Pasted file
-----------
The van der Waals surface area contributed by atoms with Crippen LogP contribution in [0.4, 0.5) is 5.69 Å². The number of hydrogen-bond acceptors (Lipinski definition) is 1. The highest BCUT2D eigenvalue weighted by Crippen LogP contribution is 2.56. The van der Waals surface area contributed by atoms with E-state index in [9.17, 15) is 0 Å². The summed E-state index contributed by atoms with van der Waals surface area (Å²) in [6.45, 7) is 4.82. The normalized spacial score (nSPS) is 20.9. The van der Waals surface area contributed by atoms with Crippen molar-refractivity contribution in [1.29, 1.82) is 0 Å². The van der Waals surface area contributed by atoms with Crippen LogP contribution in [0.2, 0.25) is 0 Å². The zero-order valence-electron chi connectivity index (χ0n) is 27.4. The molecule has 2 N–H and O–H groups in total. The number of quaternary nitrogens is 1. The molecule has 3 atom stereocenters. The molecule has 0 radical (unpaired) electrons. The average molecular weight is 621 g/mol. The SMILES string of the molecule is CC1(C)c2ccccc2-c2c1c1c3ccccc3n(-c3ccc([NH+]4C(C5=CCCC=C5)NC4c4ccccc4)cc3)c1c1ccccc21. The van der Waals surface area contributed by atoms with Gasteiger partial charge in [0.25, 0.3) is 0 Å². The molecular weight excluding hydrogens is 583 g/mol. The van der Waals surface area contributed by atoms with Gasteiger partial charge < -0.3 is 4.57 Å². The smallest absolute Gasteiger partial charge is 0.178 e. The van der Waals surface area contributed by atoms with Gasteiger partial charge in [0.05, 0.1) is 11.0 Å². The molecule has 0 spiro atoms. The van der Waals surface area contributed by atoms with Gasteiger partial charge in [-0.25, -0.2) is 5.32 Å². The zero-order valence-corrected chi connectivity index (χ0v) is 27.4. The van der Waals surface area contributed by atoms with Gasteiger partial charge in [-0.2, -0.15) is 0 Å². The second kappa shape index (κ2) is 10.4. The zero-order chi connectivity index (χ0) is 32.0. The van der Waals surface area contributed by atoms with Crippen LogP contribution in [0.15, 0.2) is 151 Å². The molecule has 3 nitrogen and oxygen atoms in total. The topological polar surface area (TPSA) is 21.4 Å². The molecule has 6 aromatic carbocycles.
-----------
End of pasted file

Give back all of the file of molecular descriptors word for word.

The van der Waals surface area contributed by atoms with Crippen LogP contribution in [0.4, 0.5) is 5.69 Å². The number of hydrogen-bond acceptors (Lipinski definition) is 1. The highest BCUT2D eigenvalue weighted by Crippen LogP contribution is 2.56. The van der Waals surface area contributed by atoms with E-state index in [9.17, 15) is 0 Å². The summed E-state index contributed by atoms with van der Waals surface area (Å²) in [6.45, 7) is 4.82. The normalized spacial score (nSPS) is 20.9. The van der Waals surface area contributed by atoms with Crippen molar-refractivity contribution in [1.29, 1.82) is 0 Å². The van der Waals surface area contributed by atoms with Crippen LogP contribution in [0.2, 0.25) is 0 Å². The zero-order valence-electron chi connectivity index (χ0n) is 27.4. The molecule has 2 N–H and O–H groups in total. The number of quaternary nitrogens is 1. The molecule has 3 atom stereocenters. The molecule has 0 radical (unpaired) electrons. The average molecular weight is 621 g/mol. The SMILES string of the molecule is CC1(C)c2ccccc2-c2c1c1c3ccccc3n(-c3ccc([NH+]4C(C5=CCCC=C5)NC4c4ccccc4)cc3)c1c1ccccc21. The van der Waals surface area contributed by atoms with Gasteiger partial charge in [0.25, 0.3) is 0 Å². The molecular weight excluding hydrogens is 583 g/mol. The van der Waals surface area contributed by atoms with Gasteiger partial charge < -0.3 is 4.57 Å². The smallest absolute Gasteiger partial charge is 0.178 e. The van der Waals surface area contributed by atoms with Gasteiger partial charge in [0.05, 0.1) is 11.0 Å². The molecule has 0 spiro atoms. The van der Waals surface area contributed by atoms with Gasteiger partial charge in [-0.25, -0.2) is 5.32 Å². The zero-order valence-corrected chi connectivity index (χ0v) is 27.4. The van der Waals surface area contributed by atoms with Gasteiger partial charge in [-0.2, -0.15) is 0 Å². The second kappa shape index (κ2) is 10.4. The zero-order chi connectivity index (χ0) is 32.0. The van der Waals surface area contributed by atoms with Crippen LogP contribution in [0.15, 0.2) is 151 Å². The molecule has 3 nitrogen and oxygen atoms in total. The topological polar surface area (TPSA) is 21.4 Å². The molecule has 6 aromatic carbocycles.